|Pentecost 10, Year C||August 18, 2019||Proper 15, Year C 2019||Luke 12:49-56|
|Pentecost 9, Year C||August 11, 2019||9th Sunday After Pentecost, Proper 14, Year C||Luke 12:35-38|
|Pentecost 8, Year C||August 4, 2019||Pentecost 8, Proper 13, Year C||Ecclesiastes 1:2, 12-14; 2:18-23; Colossians 3:1-11; Luke 12:13-21|
|Pentecost 7, Year C||July 28, 2019||Proper 12, Year C||Luke 11:1-13, Psalm 138|
|Pentecost 6, Year C||July 21, 2019||Pentecost 6, Proper 11||Genesis 18:1-10a, Colossians 1:15-28, Luke 10:38-42|
|Pentecost 5, Year C||July 14, 2019||Fifth Sunday after Pentecost||Luke 10:25-37|
|Pentecost 4, Year C||July 7, 2019||4th Sunday after Pentecost, Proper 9||Galatians 6:1-16, Luke 10:1-11, 16-20|
|Pentecost 3, Year C||June 30, 2019||Pentecost 3, Proper 8, Year C||Psalm 16, Galatians 5:1,13-25, Luke 9:15-62|
|Pentecost 2, Year C||June 23, 2019||Pentecost 2, Proper 7, Year C||Galatians 3:23-29|
|Trinity Sunday, Year C||June 16, 2019||Trinity Sunday, Year C||John 16:12-15|
|Pentecost, Year C||June 9, 2019||The Day of Pentecost, Year C||Acts 2:1-21, John 14:8-17, 25-27|
|Easter 7, Year C||June 2, 2019||The Seventh Sunday of Easter, Year C||Psalm 97, Acts 16:16-34, John 17:20-26|
|Easter 6, Year C||May 26, 2019||Easter 6, Year C||John 14:23-29|
|Easter 5, Year C||May 19, 2019||Fifth Sunday of Easter, Year C||John 13:31-35|
|Easter 4, Year C||May 12, 2019||Fourth Sunday of Easter, Year C||Psalm 23; John 10:22-30|
Good Friday, 2019
Sermon Date:April 19, 2019
Scripture: John 18:1-19:42
Liturgy Calendar: Good Friday
Before I begin, I want to remind you that when we hear about “the Jews” in the gospel according to John, John is referring to the Jewish authorities and the corrupt leaders who are in cahoots with the Romans, not to the Jewish people themselves. For two thousand years, Jews have been wrongly persecuted and terrible atrocities have been carried out against them because of the misunderstanding that they, as a people, were responsible for the death of Jesus. So please keep this fact in mind, lest we be guilty of perpetuating this misunderstanding.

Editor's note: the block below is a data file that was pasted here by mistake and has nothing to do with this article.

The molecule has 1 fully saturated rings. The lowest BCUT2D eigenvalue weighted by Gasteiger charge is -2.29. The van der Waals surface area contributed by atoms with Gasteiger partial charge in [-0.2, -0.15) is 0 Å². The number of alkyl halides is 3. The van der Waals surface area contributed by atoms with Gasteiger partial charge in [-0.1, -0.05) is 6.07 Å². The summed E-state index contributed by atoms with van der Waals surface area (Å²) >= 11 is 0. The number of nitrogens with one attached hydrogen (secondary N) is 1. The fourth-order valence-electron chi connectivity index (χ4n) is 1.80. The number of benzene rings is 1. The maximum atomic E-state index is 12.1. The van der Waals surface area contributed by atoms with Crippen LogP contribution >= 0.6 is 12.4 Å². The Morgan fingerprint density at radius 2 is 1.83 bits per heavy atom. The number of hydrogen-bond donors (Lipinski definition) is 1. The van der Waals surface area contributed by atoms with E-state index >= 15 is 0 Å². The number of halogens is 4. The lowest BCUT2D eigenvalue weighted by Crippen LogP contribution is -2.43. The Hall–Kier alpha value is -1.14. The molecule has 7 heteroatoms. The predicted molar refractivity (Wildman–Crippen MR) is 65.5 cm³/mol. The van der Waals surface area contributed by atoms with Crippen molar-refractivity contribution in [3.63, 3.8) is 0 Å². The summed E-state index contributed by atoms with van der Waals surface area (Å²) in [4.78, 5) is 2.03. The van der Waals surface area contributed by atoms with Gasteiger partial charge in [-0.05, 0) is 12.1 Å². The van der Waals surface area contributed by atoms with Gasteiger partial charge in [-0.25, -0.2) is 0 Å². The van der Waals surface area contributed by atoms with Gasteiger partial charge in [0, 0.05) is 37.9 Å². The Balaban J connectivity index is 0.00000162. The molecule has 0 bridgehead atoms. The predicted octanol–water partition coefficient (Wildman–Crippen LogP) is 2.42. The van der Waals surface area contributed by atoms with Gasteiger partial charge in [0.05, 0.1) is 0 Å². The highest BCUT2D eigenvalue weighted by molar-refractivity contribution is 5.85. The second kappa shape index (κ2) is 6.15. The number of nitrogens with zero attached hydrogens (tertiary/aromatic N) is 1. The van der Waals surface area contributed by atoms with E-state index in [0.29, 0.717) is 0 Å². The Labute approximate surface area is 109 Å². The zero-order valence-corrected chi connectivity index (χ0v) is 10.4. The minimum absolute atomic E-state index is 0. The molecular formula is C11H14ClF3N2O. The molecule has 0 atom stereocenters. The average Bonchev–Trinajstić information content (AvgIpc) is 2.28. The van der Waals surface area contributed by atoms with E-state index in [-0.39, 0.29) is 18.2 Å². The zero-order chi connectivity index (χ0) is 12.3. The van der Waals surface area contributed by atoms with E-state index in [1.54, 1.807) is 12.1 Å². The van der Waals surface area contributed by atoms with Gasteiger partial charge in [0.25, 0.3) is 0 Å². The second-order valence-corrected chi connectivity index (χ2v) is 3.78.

After the death of Jesus on the cross, “Joseph of Arimathea, who was a disciple of Jesus though a secret one because of his fear of the Jews, asked Pilate to let him take away the body of Jesus.”
And Nicodemus, a Pharisee and leader of the Jews, who had first come to Jesus by night, because he too was scared to be seen with Jesus, is also a secret disciple, but now he goes with Joseph to take down Jesus’ body and to bury it. Nicodemus brings a mixture of myrrh and aloes, weighing about a hundred pounds, much more than is needed for any burial, showing the great love that Nicodemus must have had for Jesus at this point.
Both Joseph and Nicodemus were secret disciples who believed in Jesus but had hesitancy about letting anyone see or know that they were disciples.
But now, both Joseph of Arimathea and Nicodemus, these secret disciples, have witnessed Jesus being crucified.
They have heard him say, “It is finished.”
They have seen Jesus bow his head and give up his spirit.
They have seen the soldier pierce Jesus’ side with a spear, and water and blood come pouring out.
Nicodemus must have remembered that conversation he and Jesus had in secrecy that night, because Nicodemus was too scared to be seen with Jesus during the day—when Jesus told Nicodemus that no one can enter the kingdom of God without being born of water and Spirit.